58. Benmahmod AB, Said HS, Ibrahim RH. Prevalence and mechanisms of carbapenem resistance among Acinetobacter baumannii clinical isolates in Egypt. Microb Drug Resist. 2018;25(4):480-8.

  59. Wisplinghoff H, Paulus T, Lugenheim M, Stefanik D, Higgins PG, Edmond MB, et al. Nosocomial bloodstream infections due to Acinetobacter baumannii, Acinetobacter pittii and Acinetobacter nosocomialis in the United States. J Inf Secur. 2012;64(3):282–90.

    Google Scholar 

  60. Acosta J, Merino M, Viedma E, Poza M, Sanz F, Otero JR, et al. Multidrug-resistant Acinetobacter baumannii harboring OXA-24 carbapenemase, Spain. Emerg Infect Dis. 2011;17(6):1064–7.

    Article  PubMed  PubMed Central  Google Scholar 

  61. Touati M, Diene SM, Racherache A, Dekhil M, Djahoudi A, Rolain J-M. Emergence of bla OXA-23 and bla OXA-58 carbapenemase-encoding genes in multidrug-resistant Acinetobacter baumannii isolates from University Hospital of Annaba, Algeria. Int J Antimicrob Agents. 2012;40(1):89–91.

    Article  CAS  PubMed  Google Scholar 

  62. Coelho J, Woodford N, Afzal-Shah M, Livermore D. Occurrence of OXA-58-like carbapenemases in Acinetobacter spp. collected over 10 years in three continents. Antimicrob Agents Chemother. 2006;50(2):756–8.

    Article  CAS  PubMed  PubMed Central  Google Scholar 

  63. Migliavacca R, Espinal P, Principe L, Drago M, Fugazza G, Roca I, et al. Characterization of resistance mechanisms and genetic relatedness of carbapenem-resistant Acinetobacter baumannii isolated from blood, Italy. Diagn Microbiol Infect Dis. 2013;75(2):180–6.

    Article  CAS  PubMed  Google Scholar 

  64. Metan G, Sariguzel F, Sumerkan B, van der Reijden T, Dijkshoorn L. Clonal diversity and high prevalence of OXA-58 among Acinetobacter baumannii isolates from blood cultures in a tertiary care Centre in Turkey. Infect Genet Evol. 2013;14:92–7.

    Article  PubMed  Google Scholar 

  65. Lopes B, Al-Hassan L, Amyes S. ISAba825 controls the expression of the chromosomal bla OXA-51-like and the plasmid borne bla OXA-58 gene in clinical isolates of Acinetobacter baumannii isolated from the USA. Clin Microbiol Infect. 2012;18(11):E446–E51.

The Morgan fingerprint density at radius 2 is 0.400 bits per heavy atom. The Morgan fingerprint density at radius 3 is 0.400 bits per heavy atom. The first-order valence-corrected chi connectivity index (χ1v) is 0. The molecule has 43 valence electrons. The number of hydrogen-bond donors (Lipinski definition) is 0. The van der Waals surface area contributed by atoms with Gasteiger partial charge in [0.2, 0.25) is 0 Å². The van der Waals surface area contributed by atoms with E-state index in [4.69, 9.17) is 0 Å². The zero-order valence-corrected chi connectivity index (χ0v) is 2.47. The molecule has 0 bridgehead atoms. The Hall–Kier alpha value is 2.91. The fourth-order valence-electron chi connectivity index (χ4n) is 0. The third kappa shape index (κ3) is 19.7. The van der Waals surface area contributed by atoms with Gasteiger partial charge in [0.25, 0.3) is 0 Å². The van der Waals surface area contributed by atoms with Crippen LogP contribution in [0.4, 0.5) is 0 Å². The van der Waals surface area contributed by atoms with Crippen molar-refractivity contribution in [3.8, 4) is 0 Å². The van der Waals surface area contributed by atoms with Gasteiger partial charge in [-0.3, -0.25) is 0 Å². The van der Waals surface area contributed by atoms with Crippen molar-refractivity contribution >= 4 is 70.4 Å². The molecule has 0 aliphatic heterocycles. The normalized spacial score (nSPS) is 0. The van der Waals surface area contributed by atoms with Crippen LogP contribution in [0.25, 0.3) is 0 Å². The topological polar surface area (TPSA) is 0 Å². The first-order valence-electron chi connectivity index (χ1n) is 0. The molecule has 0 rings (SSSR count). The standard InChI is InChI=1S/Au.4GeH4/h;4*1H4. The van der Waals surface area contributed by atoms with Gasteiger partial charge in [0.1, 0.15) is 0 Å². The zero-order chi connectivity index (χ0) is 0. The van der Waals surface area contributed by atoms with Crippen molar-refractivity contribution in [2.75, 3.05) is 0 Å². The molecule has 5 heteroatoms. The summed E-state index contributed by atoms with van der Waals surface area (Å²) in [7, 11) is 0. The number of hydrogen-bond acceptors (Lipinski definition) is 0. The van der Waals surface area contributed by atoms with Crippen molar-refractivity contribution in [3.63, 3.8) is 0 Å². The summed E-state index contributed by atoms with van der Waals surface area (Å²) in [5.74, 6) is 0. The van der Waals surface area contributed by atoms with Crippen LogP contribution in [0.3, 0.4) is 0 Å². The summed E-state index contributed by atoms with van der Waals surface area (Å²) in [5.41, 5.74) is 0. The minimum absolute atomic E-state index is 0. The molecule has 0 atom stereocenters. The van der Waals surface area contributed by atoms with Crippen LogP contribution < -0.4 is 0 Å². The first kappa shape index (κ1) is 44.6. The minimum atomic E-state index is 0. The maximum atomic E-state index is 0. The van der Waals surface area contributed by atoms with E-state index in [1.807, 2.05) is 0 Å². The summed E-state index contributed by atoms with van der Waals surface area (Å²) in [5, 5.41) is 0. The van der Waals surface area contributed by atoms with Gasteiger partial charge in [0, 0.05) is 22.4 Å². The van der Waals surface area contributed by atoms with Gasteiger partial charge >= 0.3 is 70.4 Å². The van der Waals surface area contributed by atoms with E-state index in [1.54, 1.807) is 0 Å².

Article  CAS  PubMed  Google Scholar 

  66. Al-Sultan AA, Evans BA, Aboulmagd E, Al-Qahtani AA, Bohol MF, Al-Ahdal MN, et al. Dissemination of multiple carbapenem-resistant clones of Acinetobacter baumannii in the Eastern District of Saudi Arabia. Front Microbiol. 2015;6:634.

    Article  PubMed  PubMed Central  Google Scholar 

  67. Chen Y, Zhou Z, Jiang Y, Yu Y. Emergence of NDM-1-producing Acinetobacter baumannii in China. J Antimicrob Chemother. 2011;66(6):1255–9.

    Article  CAS  PubMed  Google Scholar 

  68. Alsultan AA, Aboulmagd E, Evans BA, Amyes SG. Clonal diversity of Acinetobacter baumannii from diabetic patients in Saudi Arabian hospitals. J Med Microbiol. 2014;63(11):1460–6.

    Article  CAS  PubMed  Google Scholar 

  69. Espinal P, Poirel L, Carmeli Y, Kaase M, Pal T, Nordmann P, et al. Spread of NDM-2-producing Acinetobacter baumannii in the Middle East. J Antimicrob Chemother. 2013;68(8):1928–30.

    Article  CAS  PubMed  Google Scholar 

  70. Raible KM, Sen B, Law N, Bias TE, Emery CL, Ehrlich GD, et al. Molecular characterization of β-lactamase genes in clinical isolates of carbapenem-resistant Acinetobacter baumannii. Ann Clin Microbiol Antimicrob. 2017;16(1):1–10.